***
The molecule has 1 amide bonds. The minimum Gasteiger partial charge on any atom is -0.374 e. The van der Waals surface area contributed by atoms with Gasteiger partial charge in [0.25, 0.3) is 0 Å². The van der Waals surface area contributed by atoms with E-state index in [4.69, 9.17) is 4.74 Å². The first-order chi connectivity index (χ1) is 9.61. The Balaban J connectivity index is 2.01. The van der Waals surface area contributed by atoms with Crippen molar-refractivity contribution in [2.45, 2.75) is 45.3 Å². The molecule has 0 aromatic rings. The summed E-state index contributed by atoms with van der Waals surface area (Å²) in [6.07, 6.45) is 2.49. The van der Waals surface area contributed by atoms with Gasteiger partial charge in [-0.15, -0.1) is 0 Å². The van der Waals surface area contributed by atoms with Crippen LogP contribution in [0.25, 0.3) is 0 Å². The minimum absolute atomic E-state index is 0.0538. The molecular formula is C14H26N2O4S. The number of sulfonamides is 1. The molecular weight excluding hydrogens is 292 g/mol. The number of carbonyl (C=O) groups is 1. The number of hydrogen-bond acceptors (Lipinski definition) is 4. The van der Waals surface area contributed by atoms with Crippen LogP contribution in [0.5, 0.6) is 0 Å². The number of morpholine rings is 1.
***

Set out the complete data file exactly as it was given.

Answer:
The molecule has 1 amide bonds. The minimum Gasteiger partial charge on any atom is -0.374 e. The van der Waals surface area contributed by atoms with Gasteiger partial charge in [0.25, 0.3) is 0 Å². The van der Waals surface area contributed by atoms with E-state index in [4.69, 9.17) is 4.74 Å². The first-order chi connectivity index (χ1) is 9.61. The Balaban J connectivity index is 2.01. The van der Waals surface area contributed by atoms with Crippen molar-refractivity contribution in [2.45, 2.75) is 45.3 Å². The molecule has 0 aromatic rings. The summed E-state index contributed by atoms with van der Waals surface area (Å²) in [6.07, 6.45) is 2.49. The van der Waals surface area contributed by atoms with Gasteiger partial charge in [-0.15, -0.1) is 0 Å². The van der Waals surface area contributed by atoms with Crippen LogP contribution in [0.25, 0.3) is 0 Å². The minimum absolute atomic E-state index is 0.0538. The molecular formula is C14H26N2O4S. The number of sulfonamides is 1. The molecular weight excluding hydrogens is 292 g/mol. The number of carbonyl (C=O) groups is 1. The number of hydrogen-bond acceptors (Lipinski definition) is 4. The van der Waals surface area contributed by atoms with Crippen LogP contribution in [0.5, 0.6) is 0 Å². The number of morpholine rings is 1.